I write “loans” in quotes because they are not loans. You can’t loan something you don’t have in the first place. The public is mislead into thinking they are loans when in fact they are bank credit created by the “borrower’s” signature.

          As economist John Kenneth Galbraith stated in regards to the American fractional reserve system, “The process by which banks create money is so simple that the mind is
          repelled.”

          The mind is repelled because the process is sleight of hand and is completely foreign to what we have been taught. In a phenomenon called “cognitive dissonance,” we can read the words
          and still doubt whether we have read them right.

          • Colonial Viper 12.1.1.2.1

            Yep this is what happens when you buy $10 worth of takeaway with your bank provided credit card.

            Let’s say your credit card has a $1000 credit limit. The bank doesn’t have a “Mastercard” account with your name on it with $1000 saved up in it ready for you to use at a moments notice. You simply have a credit card account which the bank puts a $10 debit line entry against when you buy your takeaways.

            It then enters a $10 credit line entry to the takeaway shop’s bank account.

            At that moment, $10 in out-of-thin-air new cash has been created into the economy by the bank which can then be on-spent by the takeaway shop owner.

            That $10 credit pushed into the economy by the bank is balanced off in the bank’s books by a $10 debt you now owe on the credit card.

  13. kiwi_prometheus 13

    “The boost in demand for exports will drive unemployment down”

    Remember every other country is aiming to do the same thing in that “beggar thy neigbour” tactic you mentioned.

    With a disintegrating Euro zone, China hard landing, mired USA, where is this spectacular “boost” in demand going to be coming from exactly?

    • Draco T Bastard 13.1

      Remember every other country is aiming to do the same thing in that “beggar thy neigbour” tactic you mentioned.

      Yep, which is why we should be as well. Being honourable about it only means that we end up worse off.

      With a disintegrating Euro zone, China hard landing, mired USA, where is this spectacular “boost” in demand going to be coming from exactly?

      Well, that’s the tricky one but I’m pretty sure it’ll be a combination of those and all the rest as well.

  14. Rusty Shackleford 14

    If printing money is so fool proof, why don’t you prove that it can work first? Go to an uninhabited island in the Pacific with a printing press and start churning out Draco dollars. Should be easy to have a functioning economy up in running over a weekend, I reckon.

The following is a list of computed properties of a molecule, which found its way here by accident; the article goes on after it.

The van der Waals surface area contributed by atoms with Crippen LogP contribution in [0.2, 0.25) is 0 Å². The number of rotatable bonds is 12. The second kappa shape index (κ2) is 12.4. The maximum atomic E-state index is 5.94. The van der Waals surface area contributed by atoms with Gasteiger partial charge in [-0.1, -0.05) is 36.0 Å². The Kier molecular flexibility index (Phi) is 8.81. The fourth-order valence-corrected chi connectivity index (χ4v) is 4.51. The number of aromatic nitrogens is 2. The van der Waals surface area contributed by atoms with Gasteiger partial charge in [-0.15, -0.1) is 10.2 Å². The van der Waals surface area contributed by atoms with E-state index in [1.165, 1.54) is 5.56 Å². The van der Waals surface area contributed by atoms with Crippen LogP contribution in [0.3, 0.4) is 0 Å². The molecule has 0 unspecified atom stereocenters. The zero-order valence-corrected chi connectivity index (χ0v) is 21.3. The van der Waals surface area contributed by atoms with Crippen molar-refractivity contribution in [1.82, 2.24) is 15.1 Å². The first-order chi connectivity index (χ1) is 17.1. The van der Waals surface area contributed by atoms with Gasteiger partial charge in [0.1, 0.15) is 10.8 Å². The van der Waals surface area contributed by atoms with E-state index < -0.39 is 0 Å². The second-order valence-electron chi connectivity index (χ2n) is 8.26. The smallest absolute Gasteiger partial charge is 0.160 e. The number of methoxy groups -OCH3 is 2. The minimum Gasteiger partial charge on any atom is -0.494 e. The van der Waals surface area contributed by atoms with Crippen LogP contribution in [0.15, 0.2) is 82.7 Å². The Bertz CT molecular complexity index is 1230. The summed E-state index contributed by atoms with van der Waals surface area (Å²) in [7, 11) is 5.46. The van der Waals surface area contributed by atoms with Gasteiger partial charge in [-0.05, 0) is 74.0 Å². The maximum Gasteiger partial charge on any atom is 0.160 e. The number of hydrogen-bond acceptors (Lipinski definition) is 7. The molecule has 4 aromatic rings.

• MrSmith 14.1

      “If printing money is so fool proof, why don’t you prove that it can work first?”

      At the moment ‘Printing money’ is exactly what we allow the banks to do and then we let them lend it to us, in return we are required to put up an asset/collateral and jump through endless hoops to get it, all the time paying them interest and they even expect us to pay back the principle amount.

      A big Part of the problem is they won’t lend you money unless you can prove your making ‘excess income’, this I believe is no coincidence……… but part of the plan/problem, as if people have excess income, what do they do with it?, a lot of people spend some or all of it on worthless junk they don’t really need, so creating a market where there never was one, and “jobs” I hear you say, no because the system is making us work twice as hard as we need to already. Also all the excess money and spending is creating competition between us to out spend each other, and we do like to compete don’t we.

      Saw if people want to work hard and accumulate money and assets fine, but we shouldn’t be made to, just to please the banks.

      • Rusty Shackleford 14.1.1

        How do the banks print money, Smith?

        “A big Part of the problem is they won’t lend you money unless you can prove your making ‘excess income’, this I believe is no coincidence……… but part of the plan/problem, as if people have excess income, what do they do with it?, a lot of people spend some or all of it on worthless junk they don’t really need, so creating a market where there never was one, and “jobs” I hear you say, no because the system is making us work twice as hard as we need to already. Also all the excess money and spending is creating competition between us to out spend each other, and we do like to compete don’t we.

        Saw if people want to work hard and accumulate money and assets fine, but we shouldn’t be made to, just to please the banks.”
        WTF.

        • MrSmith 14.1.1.1

          I’m assuming you understand how the Fractional reserve system http://en.wikipedia.org/wiki/Fractional_reserve_banking works?